West Palm Beach, Fla. Unable to legally bring a supplement into the U.S. to make their horses more resilient, a Venezuelan polo team used another way to get ready for a champion match: Have a pharmacy mix up the concoction.
What happened next, though, was disastrous. The chemicals were mixed wrong, and 21 horses given the brew died in rapid succession, some collapsing just before taking the field in a championship polo match. The others fell soon after, one by one, shocking a well-heeled crowd gathered to watch the U.S. Open at the International Polo Club Palm Beach in Wellington.
The Lechuza polo team had hoped to get a compound similar to a name-brand supplement used safely around the world to help horses with exhaustion but hasn’t been approved by the Food and Drug Administration. Veterinarians commonly turn to compounding pharmacies for medications that can’t be found on shelves, but the dispensaries can only recreate unapproved drugs in limited circumstances.
A Florida pharmacy that mixed the medication said Thursday that an internal review found “the strength of an ingredient in the medication was incorrect.” Jennifer Beckett, chief operating officer for Franck’s Pharmacy in Ocala, Fla., would not say whether the incorrect amount was specified in the order that came from a Florida veterinarian.
Lechuza said the order was for a compound similar to Biodyl, a supplement that includes vitamins and minerals. The team has been using the supplement for many years without problems, but typically uses the manufactured version instead of going to compounding pharmacies.
“Only horses treated with the compound became sick and died within three hours of treatment,” Lechuza said in a statement. “Other horses that were not treated remain healthy and normal.”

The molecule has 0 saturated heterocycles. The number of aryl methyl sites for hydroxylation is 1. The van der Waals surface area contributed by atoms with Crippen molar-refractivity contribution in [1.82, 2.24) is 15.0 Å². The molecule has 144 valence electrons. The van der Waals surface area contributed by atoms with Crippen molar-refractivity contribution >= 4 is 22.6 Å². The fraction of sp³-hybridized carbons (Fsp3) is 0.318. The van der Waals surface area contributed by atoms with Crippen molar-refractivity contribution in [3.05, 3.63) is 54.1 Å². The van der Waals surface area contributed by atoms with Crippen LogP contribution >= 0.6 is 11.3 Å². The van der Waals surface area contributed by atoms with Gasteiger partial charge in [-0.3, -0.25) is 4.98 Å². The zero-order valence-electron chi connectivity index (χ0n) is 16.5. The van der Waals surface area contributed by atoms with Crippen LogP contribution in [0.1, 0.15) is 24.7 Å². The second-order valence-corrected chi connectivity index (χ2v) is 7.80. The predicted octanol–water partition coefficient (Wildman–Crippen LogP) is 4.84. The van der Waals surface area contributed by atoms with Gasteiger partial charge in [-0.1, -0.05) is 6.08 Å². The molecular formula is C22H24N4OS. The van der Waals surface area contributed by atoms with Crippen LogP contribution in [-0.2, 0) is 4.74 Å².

While Biodyl isn’t approved in the U.S., the supplement made in France by Duluth, Ga.-based animal pharmaceutical firm Merial Ltd. is widely used abroad. The president of the Argentine Equine Veterinarian Association, Fernando Ruiz, said the supplement is commonly used on horses that compete there, and he’s not aware of any deaths.
It wasn’t clear how closely Franck’s mixture came to the name-brand drug, though. Lechuza said what they ordered was supposed to contain vitamin B, potassium, magnesium and selenium, a mineral that can be toxic in high doses.
Compound pharmacies can, among other things, add flavor, make substances into a powder or liquid or remove a certain compound that may have an adverse reaction in different animal species.
FDA spokeswoman Siobhan DeLancey said the agency’s interest is now “heightened” with news the deaths could have been caused by a medical mistake at a pharmacy — one that not only produces drugs for animals, but also people.
Florida’s State Department of Agriculture and Consumer Services and the Palm Beach County Sheriff’s Office are also investigating the deaths, and the pharmacy and polo team said they’re cooperating.
Back on the field at the club, matches resumed for the first time since the deaths with a moment of silence and a prayer. White, red and pink carnations were laid on a pond bordering the field where the horses died.
Jimmy Newman, the polo club manager, said the news about the trouble with the supplement let out a tremendous amount of tension at the club.
“It’s a terrible, terrible thing and it’s not going to bring those 21 horses back,” he said. “But at least it’s down to a simple mistake. It’s not sabotage and it’s not anything that anyone in polo planned to do.”